Certainly, we should draw inspiration, and have dialog with, other Christian traditions. But why on earth do we need to make a fully “new” thing out of what’s been preserved and handed down to us at great cost for 2,000 years in the traditional churches?

    I guess this is my major criticism: the ideas in the book about emergent church seem obsessed with our cultural moment, yet what inspires them is all that which has remained constant through space and time via churches that bear witness to apostolic succession. Just very odd.

    • Teresa says:

      Bill, that’s almost exactly why I drifted toward the Episcopal church. I think the particular line of thinking in this book can get really close to jettisoning important traditions that benefit us tremendously—sometimes without our even knowing it. I think some of the people in this particular movement see themselves as being able to pick the good bits out of an otherwise tainted and compromised tradition. (If you want to see my go on a good and hearty rant sometime, ask me about anti-Constantianism.)

  5. Jenny says:

    Shame. I’m religious(ish) myself, and I’m always frustrated with how rarely I find people in books who are like me religiously. Christian fiction tends to be all about the moral, ditto a lot of the Victorians, and people in modern novels don’t seem to be big with faith. I love it when I come across a book (like A Canticle for Leibowitz or The Sparrow) where faith is important to the characters AND they’re able to question it AND the book doesn’t get preachy. TRICKY.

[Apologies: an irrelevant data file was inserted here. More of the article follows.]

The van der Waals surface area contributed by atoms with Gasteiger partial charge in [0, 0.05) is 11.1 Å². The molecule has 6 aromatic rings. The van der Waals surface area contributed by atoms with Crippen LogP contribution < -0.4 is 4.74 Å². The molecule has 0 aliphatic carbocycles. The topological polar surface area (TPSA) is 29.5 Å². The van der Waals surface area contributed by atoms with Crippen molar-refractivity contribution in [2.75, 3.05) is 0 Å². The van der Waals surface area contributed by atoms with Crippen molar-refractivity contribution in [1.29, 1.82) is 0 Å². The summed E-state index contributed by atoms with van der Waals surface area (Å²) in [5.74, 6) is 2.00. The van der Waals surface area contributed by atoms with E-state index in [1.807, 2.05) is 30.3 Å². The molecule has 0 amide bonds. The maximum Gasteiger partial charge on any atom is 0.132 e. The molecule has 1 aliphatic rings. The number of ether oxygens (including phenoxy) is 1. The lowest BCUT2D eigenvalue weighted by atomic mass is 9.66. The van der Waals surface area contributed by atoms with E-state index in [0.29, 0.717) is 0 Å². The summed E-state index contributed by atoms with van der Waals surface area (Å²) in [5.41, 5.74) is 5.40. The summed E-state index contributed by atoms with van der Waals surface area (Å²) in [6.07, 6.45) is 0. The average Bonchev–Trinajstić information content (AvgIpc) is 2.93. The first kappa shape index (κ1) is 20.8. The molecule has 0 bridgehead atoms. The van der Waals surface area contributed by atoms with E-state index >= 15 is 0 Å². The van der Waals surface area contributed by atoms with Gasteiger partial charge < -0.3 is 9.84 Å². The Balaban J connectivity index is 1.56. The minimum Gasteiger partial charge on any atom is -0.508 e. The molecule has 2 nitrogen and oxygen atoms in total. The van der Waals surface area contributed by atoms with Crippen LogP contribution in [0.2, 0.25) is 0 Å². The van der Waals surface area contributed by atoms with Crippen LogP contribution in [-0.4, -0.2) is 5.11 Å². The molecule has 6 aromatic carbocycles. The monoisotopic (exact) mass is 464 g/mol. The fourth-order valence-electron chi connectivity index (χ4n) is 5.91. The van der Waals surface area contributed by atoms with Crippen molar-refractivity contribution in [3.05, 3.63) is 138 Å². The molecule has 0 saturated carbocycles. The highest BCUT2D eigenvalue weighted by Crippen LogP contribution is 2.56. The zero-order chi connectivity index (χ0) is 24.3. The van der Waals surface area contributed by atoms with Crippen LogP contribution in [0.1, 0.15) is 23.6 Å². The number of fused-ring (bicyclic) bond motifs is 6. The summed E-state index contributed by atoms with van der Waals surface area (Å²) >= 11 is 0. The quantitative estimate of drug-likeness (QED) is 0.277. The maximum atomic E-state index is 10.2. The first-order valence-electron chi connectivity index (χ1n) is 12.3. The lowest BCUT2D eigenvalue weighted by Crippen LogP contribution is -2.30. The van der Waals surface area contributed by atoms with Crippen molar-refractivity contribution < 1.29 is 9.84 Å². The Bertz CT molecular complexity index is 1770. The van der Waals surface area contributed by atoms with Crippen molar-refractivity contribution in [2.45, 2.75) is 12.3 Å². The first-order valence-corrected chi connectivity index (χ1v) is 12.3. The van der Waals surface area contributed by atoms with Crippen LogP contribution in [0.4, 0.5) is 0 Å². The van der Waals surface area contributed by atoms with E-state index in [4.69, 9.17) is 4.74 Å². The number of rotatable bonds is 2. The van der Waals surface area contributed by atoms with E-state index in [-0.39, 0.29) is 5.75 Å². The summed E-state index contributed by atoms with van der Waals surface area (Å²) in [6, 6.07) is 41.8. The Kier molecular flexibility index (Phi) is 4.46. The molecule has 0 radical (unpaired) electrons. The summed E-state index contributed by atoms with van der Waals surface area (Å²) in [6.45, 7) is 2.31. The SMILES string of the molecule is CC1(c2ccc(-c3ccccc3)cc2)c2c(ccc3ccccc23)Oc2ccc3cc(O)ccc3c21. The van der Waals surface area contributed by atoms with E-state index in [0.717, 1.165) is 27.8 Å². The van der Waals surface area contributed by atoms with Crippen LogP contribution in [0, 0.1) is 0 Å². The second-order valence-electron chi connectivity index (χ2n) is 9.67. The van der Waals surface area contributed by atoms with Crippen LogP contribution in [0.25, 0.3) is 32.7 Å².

• Teresa says:

      Jenny,The lack of high-quality literature about faith has been a source of frustration for me for years. Gilead is the modern literary touchstone I always think of as one that gets it right. It won the Pulitzer, and Home won the Orange, which tells me that honest books about people of faith can win over even literary critics. As does The Sparrow and the novels of Frederick Buechner. But the church doesn’t do much to actively encourage excellence in literature.

      (Off to look up A Canticle for Leibowitz.)

  6. Lisa says:

    Sounds like a book some Churches wouldn’t even allow! Also sounds a tad dull…. LOVE your blog–I just found it.